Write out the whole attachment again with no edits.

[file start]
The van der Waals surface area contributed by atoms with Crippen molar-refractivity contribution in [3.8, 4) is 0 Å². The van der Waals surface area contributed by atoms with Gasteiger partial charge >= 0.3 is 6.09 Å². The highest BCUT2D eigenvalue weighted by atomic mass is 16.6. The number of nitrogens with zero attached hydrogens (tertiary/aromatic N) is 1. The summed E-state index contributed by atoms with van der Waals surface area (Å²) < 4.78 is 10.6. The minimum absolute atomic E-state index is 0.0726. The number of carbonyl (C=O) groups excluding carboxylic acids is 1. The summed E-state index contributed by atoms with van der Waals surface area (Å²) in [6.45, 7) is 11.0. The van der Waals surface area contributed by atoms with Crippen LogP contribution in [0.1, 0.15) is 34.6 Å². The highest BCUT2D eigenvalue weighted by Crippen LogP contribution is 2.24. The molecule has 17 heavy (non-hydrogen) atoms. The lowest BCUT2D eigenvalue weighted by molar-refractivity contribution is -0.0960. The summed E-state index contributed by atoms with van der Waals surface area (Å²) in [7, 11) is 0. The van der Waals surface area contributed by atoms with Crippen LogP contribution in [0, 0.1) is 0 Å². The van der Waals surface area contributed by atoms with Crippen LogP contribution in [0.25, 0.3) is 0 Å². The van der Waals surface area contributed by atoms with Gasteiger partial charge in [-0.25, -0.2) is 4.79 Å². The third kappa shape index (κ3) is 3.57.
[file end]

The van der Waals surface area contributed by atoms with Crippen molar-refractivity contribution in [3.8, 4) is 0 Å². The van der Waals surface area contributed by atoms with Gasteiger partial charge >= 0.3 is 6.09 Å². The highest BCUT2D eigenvalue weighted by atomic mass is 16.6. The number of nitrogens with zero attached hydrogens (tertiary/aromatic N) is 1. The summed E-state index contributed by atoms with van der Waals surface area (Å²) < 4.78 is 10.6. The minimum absolute atomic E-state index is 0.0726. The number of carbonyl (C=O) groups excluding carboxylic acids is 1. The summed E-state index contributed by atoms with van der Waals surface area (Å²) in [6.45, 7) is 11.0. The van der Waals surface area contributed by atoms with Crippen LogP contribution in [0.1, 0.15) is 34.6 Å². The highest BCUT2D eigenvalue weighted by Crippen LogP contribution is 2.24. The molecule has 17 heavy (non-hydrogen) atoms. The lowest BCUT2D eigenvalue weighted by molar-refractivity contribution is -0.0960. The summed E-state index contributed by atoms with van der Waals surface area (Å²) in [7, 11) is 0. The van der Waals surface area contributed by atoms with Crippen LogP contribution in [0, 0.1) is 0 Å². The van der Waals surface area contributed by atoms with Crippen LogP contribution in [0.25, 0.3) is 0 Å². The van der Waals surface area contributed by atoms with Gasteiger partial charge in [-0.25, -0.2) is 4.79 Å². The third kappa shape index (κ3) is 3.57.